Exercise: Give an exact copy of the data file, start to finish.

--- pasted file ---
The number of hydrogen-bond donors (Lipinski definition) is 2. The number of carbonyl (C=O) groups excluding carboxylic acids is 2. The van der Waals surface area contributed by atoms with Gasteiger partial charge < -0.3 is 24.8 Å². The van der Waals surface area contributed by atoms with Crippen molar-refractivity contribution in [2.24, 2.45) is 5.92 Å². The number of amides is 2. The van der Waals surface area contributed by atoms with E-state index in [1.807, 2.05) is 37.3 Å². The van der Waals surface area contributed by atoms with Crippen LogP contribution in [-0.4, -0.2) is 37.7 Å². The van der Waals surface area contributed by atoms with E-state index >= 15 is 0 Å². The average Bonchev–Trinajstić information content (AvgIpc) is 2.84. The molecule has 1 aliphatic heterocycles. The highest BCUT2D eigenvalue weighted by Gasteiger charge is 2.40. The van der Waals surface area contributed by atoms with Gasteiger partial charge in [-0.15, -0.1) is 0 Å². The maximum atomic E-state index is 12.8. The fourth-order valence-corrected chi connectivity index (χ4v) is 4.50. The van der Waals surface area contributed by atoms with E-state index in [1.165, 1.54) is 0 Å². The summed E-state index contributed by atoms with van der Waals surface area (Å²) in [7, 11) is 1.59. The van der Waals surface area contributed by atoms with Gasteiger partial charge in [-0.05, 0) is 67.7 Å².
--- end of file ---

The number of hydrogen-bond donors (Lipinski definition) is 2. The number of carbonyl (C=O) groups excluding carboxylic acids is 2. The van der Waals surface area contributed by atoms with Gasteiger partial charge < -0.3 is 24.8 Å². The van der Waals surface area contributed by atoms with Crippen molar-refractivity contribution in [2.24, 2.45) is 5.92 Å². The number of amides is 2. The van der Waals surface area contributed by atoms with E-state index in [1.807, 2.05) is 37.3 Å². The van der Waals surface area contributed by atoms with Crippen LogP contribution in [-0.4, -0.2) is 37.7 Å². The van der Waals surface area contributed by atoms with E-state index >= 15 is 0 Å². The average Bonchev–Trinajstić information content (AvgIpc) is 2.84. The molecule has 1 aliphatic heterocycles. The highest BCUT2D eigenvalue weighted by Gasteiger charge is 2.40. The van der Waals surface area contributed by atoms with Gasteiger partial charge in [-0.15, -0.1) is 0 Å². The maximum atomic E-state index is 12.8. The fourth-order valence-corrected chi connectivity index (χ4v) is 4.50. The van der Waals surface area contributed by atoms with E-state index in [1.165, 1.54) is 0 Å². The summed E-state index contributed by atoms with van der Waals surface area (Å²) in [7, 11) is 1.59. The van der Waals surface area contributed by atoms with Gasteiger partial charge in [-0.05, 0) is 67.7 Å².